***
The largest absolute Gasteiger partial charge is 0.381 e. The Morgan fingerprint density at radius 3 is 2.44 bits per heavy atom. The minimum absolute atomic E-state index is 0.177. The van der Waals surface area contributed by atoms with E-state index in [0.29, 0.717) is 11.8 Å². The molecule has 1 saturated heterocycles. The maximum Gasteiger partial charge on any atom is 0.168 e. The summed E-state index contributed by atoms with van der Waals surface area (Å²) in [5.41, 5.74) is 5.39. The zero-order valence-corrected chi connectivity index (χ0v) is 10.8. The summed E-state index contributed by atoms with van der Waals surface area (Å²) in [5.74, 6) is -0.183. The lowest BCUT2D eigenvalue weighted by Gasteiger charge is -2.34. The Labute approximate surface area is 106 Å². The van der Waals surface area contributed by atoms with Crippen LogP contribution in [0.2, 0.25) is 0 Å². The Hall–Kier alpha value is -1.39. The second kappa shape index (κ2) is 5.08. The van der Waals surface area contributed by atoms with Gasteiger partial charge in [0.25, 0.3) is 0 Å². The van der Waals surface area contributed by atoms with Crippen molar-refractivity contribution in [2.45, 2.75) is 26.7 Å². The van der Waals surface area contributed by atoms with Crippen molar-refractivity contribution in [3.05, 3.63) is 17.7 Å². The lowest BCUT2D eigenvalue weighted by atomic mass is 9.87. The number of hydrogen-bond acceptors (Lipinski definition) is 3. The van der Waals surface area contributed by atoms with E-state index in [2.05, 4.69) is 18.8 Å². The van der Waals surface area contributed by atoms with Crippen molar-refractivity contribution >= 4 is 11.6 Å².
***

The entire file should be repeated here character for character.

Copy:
The largest absolute Gasteiger partial charge is 0.381 e. The Morgan fingerprint density at radius 3 is 2.44 bits per heavy atom. The minimum absolute atomic E-state index is 0.177. The van der Waals surface area contributed by atoms with E-state index in [0.29, 0.717) is 11.8 Å². The molecule has 1 saturated heterocycles. The maximum Gasteiger partial charge on any atom is 0.168 e. The summed E-state index contributed by atoms with van der Waals surface area (Å²) in [5.41, 5.74) is 5.39. The zero-order valence-corrected chi connectivity index (χ0v) is 10.8. The summed E-state index contributed by atoms with van der Waals surface area (Å²) in [5.74, 6) is -0.183. The lowest BCUT2D eigenvalue weighted by Gasteiger charge is -2.34. The Labute approximate surface area is 106 Å². The van der Waals surface area contributed by atoms with Crippen LogP contribution in [0.2, 0.25) is 0 Å². The Hall–Kier alpha value is -1.39. The second kappa shape index (κ2) is 5.08. The van der Waals surface area contributed by atoms with Gasteiger partial charge in [0.25, 0.3) is 0 Å². The van der Waals surface area contributed by atoms with Crippen molar-refractivity contribution in [2.45, 2.75) is 26.7 Å². The van der Waals surface area contributed by atoms with Crippen molar-refractivity contribution in [3.05, 3.63) is 17.7 Å². The lowest BCUT2D eigenvalue weighted by atomic mass is 9.87. The number of hydrogen-bond acceptors (Lipinski definition) is 3. The van der Waals surface area contributed by atoms with E-state index in [2.05, 4.69) is 18.8 Å². The van der Waals surface area contributed by atoms with Crippen molar-refractivity contribution >= 4 is 11.6 Å².